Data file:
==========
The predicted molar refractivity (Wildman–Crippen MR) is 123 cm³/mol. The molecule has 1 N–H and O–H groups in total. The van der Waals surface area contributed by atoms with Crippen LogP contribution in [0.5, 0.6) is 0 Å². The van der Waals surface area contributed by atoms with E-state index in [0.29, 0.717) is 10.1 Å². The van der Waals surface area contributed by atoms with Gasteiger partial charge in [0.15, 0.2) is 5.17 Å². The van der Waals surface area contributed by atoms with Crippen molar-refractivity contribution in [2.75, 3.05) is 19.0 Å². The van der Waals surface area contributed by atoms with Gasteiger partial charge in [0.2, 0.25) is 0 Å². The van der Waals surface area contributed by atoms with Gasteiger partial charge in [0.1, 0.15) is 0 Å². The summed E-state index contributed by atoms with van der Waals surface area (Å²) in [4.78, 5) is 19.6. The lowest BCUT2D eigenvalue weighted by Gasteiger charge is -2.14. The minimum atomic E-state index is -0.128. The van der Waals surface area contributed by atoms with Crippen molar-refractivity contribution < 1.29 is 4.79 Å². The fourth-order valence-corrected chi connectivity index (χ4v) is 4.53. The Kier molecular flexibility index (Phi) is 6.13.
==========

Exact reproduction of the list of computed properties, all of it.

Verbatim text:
The predicted molar refractivity (Wildman–Crippen MR) is 123 cm³/mol. The molecule has 1 N–H and O–H groups in total. The van der Waals surface area contributed by atoms with Crippen LogP contribution in [0.5, 0.6) is 0 Å². The van der Waals surface area contributed by atoms with E-state index in [0.29, 0.717) is 10.1 Å². The van der Waals surface area contributed by atoms with Gasteiger partial charge in [0.15, 0.2) is 5.17 Å². The van der Waals surface area contributed by atoms with Crippen molar-refractivity contribution in [2.75, 3.05) is 19.0 Å². The van der Waals surface area contributed by atoms with Gasteiger partial charge in [0.2, 0.25) is 0 Å². The van der Waals surface area contributed by atoms with Gasteiger partial charge in [0.1, 0.15) is 0 Å². The summed E-state index contributed by atoms with van der Waals surface area (Å²) in [4.78, 5) is 19.6. The lowest BCUT2D eigenvalue weighted by Gasteiger charge is -2.14. The minimum atomic E-state index is -0.128. The van der Waals surface area contributed by atoms with Crippen molar-refractivity contribution < 1.29 is 4.79 Å². The fourth-order valence-corrected chi connectivity index (χ4v) is 4.53. The Kier molecular flexibility index (Phi) is 6.13.